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Familial hyperparathyroidism is not uncommon in clinical endocrine practice. It encompasses a spectrum of disorders including multiple endocrine neoplasia types 1 (MEN1) and 2A, hyperparathyroidism-jaw tumour syndrome (HPT-JT), familial hypocalciuric hypercalcaemia (FHH), and familial isolated hyperparathyroidism (FIHP). Distinguishing among the five syndromes is often difficult but has profound implications for the management of patient and family. The availability of specific genetic testing for four of the syndromes has improved diagnostic accuracy and simplified family monitoring in many cases but its current cost and limited accessibility require rationalisation of its use. No gene has yet been associated exclusively with FIHP. FIHP phenotypes have been associated with mutant MEN1 and calcium-sensing receptor (CASR) genotypes and, very recently, with mutation in the newly identified HRPT2 gene. The relative proportions of these are not yet clear. We report results of MEN1, CASR, and HRPT2 genotyping of 22 unrelated subjects with FIHP phenotypes. We found 5 (23%) with MEN1 mutations, four (18%) with CASR mutations, and none with an HRPT2 mutation. All those with mutations had multiglandular hyperparathyroidism. Of the subjects with CASR mutations, none were of the typical FHH phenotype. These findings strongly favour a recommendation for MEN1 and CASR genotyping of patients with multiglandular FIHP, irrespective of urinary calcium excretion. However, it appears that HRPT2 genotyping should be reserved for cases in which other features of the HPT-JT phenotype have occurred in the kindred. Also apparent is the need for further investigation to identify additional genes associated with FIHP.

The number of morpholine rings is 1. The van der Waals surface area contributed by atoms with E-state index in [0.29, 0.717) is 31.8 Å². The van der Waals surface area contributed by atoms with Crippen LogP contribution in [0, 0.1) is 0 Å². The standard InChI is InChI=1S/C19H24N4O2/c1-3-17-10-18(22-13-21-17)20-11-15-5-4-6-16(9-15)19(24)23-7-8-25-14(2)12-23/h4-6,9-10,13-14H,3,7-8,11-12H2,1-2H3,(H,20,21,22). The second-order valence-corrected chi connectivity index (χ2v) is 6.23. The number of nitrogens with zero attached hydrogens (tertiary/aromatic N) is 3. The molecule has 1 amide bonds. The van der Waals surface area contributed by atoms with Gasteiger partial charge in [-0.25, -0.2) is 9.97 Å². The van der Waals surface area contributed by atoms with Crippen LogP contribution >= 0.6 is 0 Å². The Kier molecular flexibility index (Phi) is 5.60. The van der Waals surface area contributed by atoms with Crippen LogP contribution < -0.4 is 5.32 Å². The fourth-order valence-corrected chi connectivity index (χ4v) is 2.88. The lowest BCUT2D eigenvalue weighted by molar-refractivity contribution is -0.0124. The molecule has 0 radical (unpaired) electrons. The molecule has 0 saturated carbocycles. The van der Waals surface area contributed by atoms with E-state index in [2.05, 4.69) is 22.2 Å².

J Med Genet 2004;41:155-160. doi: 10.1136/jmg.2003.016725
The term familial hyperparathyroidism encompasses a spectrum of disorders in which primary hyperparathyroidism (persistent hypercalcaemia in the presence of inappropriately normal or elevated parathyroid hormone) (1) is inherited, usually in autosomal dominant fashion. It occurs either alone or as part of a syndrome including tumours of other tissues. The spectrum includes multiple endocrine neoplasia types 1 (MEN1) and 2A (MEN2A), hyperparathyroidism-jaw tumour syndrome (HPT-JT), familial hypocalciuric hypercalcaemia (FHH) (also known as familial benign hypercalcaemia), and familial isolated hyperparathyroidism (FIHP). (2) (3)
As the management and prognosis of these conditions vary considerably, the ability to accurately categorise a patient's familial hyperparathyroidism is crucial. In only a proportion, however, will a definitive diagnosis be apparent simply from the clinical findings and family history. The discovery of genes associated with MEN1, (4) MEN2A, (5) HPT-JT (6) and FHH (7) has allowed accurate diagnosis in more cases as well as screening of family members of patients with mutations identified in these genes. Nevertheless, approximately 13% of patients with MEN1, (8) 2% with MEN2A, (9) 40% with HPT-JT (6) and 40% with FHH (10) (11) phenotypes do not have sequence variations demonstrable in the protein coding regions of known genes by standard PCR-based mutation detection methods.